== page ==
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BlueCross BlueShield has now spent $18.5 million resolving a 2009 hard drive heist, though the thieves' motives in the unsolved data breach remain a mystery.

Crooks burgled 57 hard drives containing personal information on about 1 million customers, including audio and video recordings from customer service phone calls, according to the Chattanooga-based insurer.

A $1.5 million settlement with the U.S. Department of Health and Human Services is the latest blow in what could be the most expensive unsolved heist in Chattanooga history.

In addition to investigation and notification expenses, Tennessee's largest insurer has shelled out about $7 million to encrypt its remaining customer data, said spokeswoman Mary Danielson.

"The main push is for the peace of mind of our members. That's why we engaged in the additional expense of encryption," Danielson said.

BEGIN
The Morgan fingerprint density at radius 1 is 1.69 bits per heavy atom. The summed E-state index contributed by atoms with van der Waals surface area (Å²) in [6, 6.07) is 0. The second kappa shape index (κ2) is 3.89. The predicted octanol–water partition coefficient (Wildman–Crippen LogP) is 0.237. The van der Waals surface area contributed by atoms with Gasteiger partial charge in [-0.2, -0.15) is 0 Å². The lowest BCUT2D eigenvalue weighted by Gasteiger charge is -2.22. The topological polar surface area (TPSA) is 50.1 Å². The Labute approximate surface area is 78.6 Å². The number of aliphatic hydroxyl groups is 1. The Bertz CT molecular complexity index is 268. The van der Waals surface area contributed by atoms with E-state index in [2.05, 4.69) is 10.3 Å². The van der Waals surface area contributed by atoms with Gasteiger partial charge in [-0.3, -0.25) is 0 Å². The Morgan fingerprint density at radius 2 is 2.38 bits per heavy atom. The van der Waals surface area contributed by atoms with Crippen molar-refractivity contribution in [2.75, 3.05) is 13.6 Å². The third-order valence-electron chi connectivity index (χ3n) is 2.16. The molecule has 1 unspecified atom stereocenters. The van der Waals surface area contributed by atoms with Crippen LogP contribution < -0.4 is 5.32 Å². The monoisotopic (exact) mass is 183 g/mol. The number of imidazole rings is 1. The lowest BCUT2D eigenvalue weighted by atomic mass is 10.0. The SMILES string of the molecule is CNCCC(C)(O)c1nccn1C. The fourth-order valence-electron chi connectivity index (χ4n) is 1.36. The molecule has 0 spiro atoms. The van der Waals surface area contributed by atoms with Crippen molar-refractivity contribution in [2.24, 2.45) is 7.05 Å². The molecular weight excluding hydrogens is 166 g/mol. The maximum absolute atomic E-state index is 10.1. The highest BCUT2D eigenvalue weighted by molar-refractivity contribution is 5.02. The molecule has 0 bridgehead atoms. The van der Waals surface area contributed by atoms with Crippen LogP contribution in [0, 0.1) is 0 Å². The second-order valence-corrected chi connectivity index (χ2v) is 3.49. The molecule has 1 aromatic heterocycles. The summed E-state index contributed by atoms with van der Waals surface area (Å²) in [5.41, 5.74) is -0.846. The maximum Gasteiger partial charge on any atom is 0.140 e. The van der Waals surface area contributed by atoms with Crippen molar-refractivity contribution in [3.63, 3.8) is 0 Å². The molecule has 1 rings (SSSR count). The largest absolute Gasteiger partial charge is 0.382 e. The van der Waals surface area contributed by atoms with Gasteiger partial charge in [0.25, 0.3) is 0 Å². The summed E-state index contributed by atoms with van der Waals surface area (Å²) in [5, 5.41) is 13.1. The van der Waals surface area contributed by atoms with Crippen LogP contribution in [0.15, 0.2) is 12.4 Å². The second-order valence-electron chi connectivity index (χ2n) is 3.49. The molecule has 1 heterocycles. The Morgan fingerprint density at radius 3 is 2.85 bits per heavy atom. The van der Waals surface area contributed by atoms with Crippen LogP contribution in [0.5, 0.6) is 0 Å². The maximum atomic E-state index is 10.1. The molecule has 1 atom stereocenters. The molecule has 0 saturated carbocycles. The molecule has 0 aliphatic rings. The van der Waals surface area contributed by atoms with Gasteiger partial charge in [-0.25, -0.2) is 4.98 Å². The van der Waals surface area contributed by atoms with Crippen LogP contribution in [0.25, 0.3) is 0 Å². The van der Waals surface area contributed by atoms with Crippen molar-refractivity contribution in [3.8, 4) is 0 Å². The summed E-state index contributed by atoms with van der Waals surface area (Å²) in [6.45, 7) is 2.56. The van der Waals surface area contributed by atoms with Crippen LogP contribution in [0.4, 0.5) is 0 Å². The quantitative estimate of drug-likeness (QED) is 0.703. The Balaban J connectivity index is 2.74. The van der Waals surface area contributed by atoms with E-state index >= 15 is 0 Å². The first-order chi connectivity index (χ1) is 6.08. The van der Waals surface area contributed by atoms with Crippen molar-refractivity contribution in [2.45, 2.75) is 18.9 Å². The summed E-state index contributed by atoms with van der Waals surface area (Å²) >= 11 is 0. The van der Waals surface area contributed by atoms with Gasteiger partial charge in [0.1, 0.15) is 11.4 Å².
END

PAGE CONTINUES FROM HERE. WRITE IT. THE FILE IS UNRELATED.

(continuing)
Though the $18.5 million theft pales in comparison to a recent hacking attack against Sony Online Entertainment that analysts say will cost as much as $2 billion to fix, BlueCross BlueShield's estimate doesn't include the value of the data itself.

Info Security Magazine researchers found in 2011 that stolen, unverified PayPal data fetched a bulk rate of $50 per each 100 accounts, which could translate into a gain for the BlueCross BlueShield thieves of about $500,000.

But there is no evidence yet that any lost data actually has changed hands or been used by unscrupulous merchants, cautioned Danielson.

"To date, nothing has been used from the theft," Danielson said. "It's hard to know what their intended purpose was or if they knew what they were taking."

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